11. gravelld

    "High Build" coatings

    Good to hear, thanks. Sounds like I have a new plan forming... any specific product reccos gratefully received.
  12. gravelld

    "High Build" coatings

    I did a bit more research and it looks like there's a category of paints called "elastomeric" paints which are supposed to be flexible. Bedec Extra Flex Masonry is one product I've seen mentioned. I wonder if it would be best to patch then paint with one of these products... this might retain the existing texture.
  13. gravelld

    "High Build" coatings

    Yeah, that's the problem - most of the finishes seem a bit too rough for me. There is a smoother option with a flat trowel I think but even that looks a bit rough. It's an intriguing (new) idea (to me) to patch and then paint with something that has some elasticity and is easy to maintain. This means I could save up for EWI down the line.
  14. gravelld

    "High Build" coatings

    "High build" - this was the product specifically: https://www.sandtextrade.co.uk/product/sandtex-trade-high-build-textured-decorative-coating/ Depends how much it costs. EWI would need a lot of enabling works - the gables would need extending, meter box, waste pipes, drains, one of the lean-to roofs would also have to be treated... In fact originally I wanted to do EWI but gave up because (1) the cost of the enabling works and (2) the sheer complexity of thinking about it all. Fresh coat render sounds more expensive, but maybe it's an option. I didn't realise you could get a renderboard over existing render. Our verge overhangs (at the gables) are very shallow, about 40mm, not sure if that's an option. Eaves overhangs are ~200mm. I've seen products like this: https://www.parex.co.uk/External_Walling_Systems/Non_Insulated_Render_Systems/Rendering_-_Lime/Base_Coats_-_Lime/Parinter.aspx which I believe have a mesh in them, then top with the covering of your choice. But rendering seems to bring extra cost, e.g. scaffolding (the "high build" is referred to as "painting" by the builder who seems to think a scaffold tower at most is required).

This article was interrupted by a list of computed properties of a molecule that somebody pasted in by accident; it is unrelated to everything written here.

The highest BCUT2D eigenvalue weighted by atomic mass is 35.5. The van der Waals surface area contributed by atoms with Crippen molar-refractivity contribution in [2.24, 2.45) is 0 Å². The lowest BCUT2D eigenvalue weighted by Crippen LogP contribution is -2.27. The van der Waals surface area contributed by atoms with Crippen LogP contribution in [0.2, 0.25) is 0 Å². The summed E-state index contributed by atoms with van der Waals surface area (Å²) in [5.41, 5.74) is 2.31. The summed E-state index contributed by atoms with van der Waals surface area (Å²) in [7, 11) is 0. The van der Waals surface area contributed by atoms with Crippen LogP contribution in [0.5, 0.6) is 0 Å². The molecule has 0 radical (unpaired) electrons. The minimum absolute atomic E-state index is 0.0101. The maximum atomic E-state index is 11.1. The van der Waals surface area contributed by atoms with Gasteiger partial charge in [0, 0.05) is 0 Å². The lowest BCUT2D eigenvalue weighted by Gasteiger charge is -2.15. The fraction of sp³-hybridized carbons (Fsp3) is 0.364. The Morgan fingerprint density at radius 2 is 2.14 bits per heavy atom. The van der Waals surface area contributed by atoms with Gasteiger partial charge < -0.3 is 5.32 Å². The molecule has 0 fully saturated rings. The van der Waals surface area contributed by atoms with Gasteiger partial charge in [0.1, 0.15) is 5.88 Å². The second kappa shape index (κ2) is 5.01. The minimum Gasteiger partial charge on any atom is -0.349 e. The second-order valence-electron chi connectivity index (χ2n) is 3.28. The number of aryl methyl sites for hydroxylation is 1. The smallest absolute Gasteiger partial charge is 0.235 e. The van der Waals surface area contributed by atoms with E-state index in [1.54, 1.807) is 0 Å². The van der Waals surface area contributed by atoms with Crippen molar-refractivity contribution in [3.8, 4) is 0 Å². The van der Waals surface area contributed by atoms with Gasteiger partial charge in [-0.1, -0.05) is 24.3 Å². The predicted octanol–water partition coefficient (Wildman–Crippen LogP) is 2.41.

15. I've sand and cement render on my house. Some of it is shot, but most of it is still on very nicely. There are also quite a lot of small cracks. I was going to have the render taken off and silicone render applied. However, a builder suggested patching all the shot bits and cracks and then putting a layer of "high build" on. This is because taking the render off will be a huge job (> 220m2) especially where the render is sound and we might damage the blockwork underneath. He reckons that when cracks form (which he seems to think will inevitably happen to all renders including silicone based ones) you don't have to grind out and re-render the crack, you just repaint this high build stuff back on and make good. This is a bit of a new one to me - I'd been led to believe modern renders solve most of the problems of S&C (correctly applied of course) and so this new option is a bit... disorientating. My other concern is: can you get smooth versions of "high build"? They look a bit overly textured to me. I want a modern look.